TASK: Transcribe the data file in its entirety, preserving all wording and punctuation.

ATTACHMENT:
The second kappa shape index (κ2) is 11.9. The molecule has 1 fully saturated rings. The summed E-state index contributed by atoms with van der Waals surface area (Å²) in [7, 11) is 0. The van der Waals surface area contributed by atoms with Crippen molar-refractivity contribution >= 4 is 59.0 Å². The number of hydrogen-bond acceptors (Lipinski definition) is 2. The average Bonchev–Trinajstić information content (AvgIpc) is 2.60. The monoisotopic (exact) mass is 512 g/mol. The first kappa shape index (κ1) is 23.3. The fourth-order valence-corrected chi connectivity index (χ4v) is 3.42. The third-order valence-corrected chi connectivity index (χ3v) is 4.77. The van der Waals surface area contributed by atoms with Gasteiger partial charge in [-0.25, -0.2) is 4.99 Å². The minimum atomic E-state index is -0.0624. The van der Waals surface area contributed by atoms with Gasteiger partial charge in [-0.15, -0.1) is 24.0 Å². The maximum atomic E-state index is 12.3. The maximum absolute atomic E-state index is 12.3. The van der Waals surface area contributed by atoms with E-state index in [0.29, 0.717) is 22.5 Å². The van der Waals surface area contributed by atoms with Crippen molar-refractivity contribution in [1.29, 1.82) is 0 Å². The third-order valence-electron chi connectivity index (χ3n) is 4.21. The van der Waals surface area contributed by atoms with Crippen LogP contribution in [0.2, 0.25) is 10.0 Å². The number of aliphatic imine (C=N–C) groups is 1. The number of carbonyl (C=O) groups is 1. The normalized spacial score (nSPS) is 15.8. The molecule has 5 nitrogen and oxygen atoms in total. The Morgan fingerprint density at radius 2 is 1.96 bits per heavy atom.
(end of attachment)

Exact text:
The second kappa shape index (κ2) is 11.9. The molecule has 1 fully saturated rings. The summed E-state index contributed by atoms with van der Waals surface area (Å²) in [7, 11) is 0. The van der Waals surface area contributed by atoms with Crippen molar-refractivity contribution >= 4 is 59.0 Å². The number of hydrogen-bond acceptors (Lipinski definition) is 2. The average Bonchev–Trinajstić information content (AvgIpc) is 2.60. The monoisotopic (exact) mass is 512 g/mol. The first kappa shape index (κ1) is 23.3. The fourth-order valence-corrected chi connectivity index (χ4v) is 3.42. The third-order valence-corrected chi connectivity index (χ3v) is 4.77. The van der Waals surface area contributed by atoms with Gasteiger partial charge in [-0.25, -0.2) is 4.99 Å². The minimum atomic E-state index is -0.0624. The van der Waals surface area contributed by atoms with Gasteiger partial charge in [-0.15, -0.1) is 24.0 Å². The maximum atomic E-state index is 12.3. The maximum absolute atomic E-state index is 12.3. The van der Waals surface area contributed by atoms with E-state index in [0.29, 0.717) is 22.5 Å². The van der Waals surface area contributed by atoms with Crippen molar-refractivity contribution in [1.29, 1.82) is 0 Å². The third-order valence-electron chi connectivity index (χ3n) is 4.21. The van der Waals surface area contributed by atoms with Crippen LogP contribution in [0.2, 0.25) is 10.0 Å². The number of aliphatic imine (C=N–C) groups is 1. The number of carbonyl (C=O) groups is 1. The normalized spacial score (nSPS) is 15.8. The molecule has 5 nitrogen and oxygen atoms in total. The Morgan fingerprint density at radius 2 is 1.96 bits per heavy atom.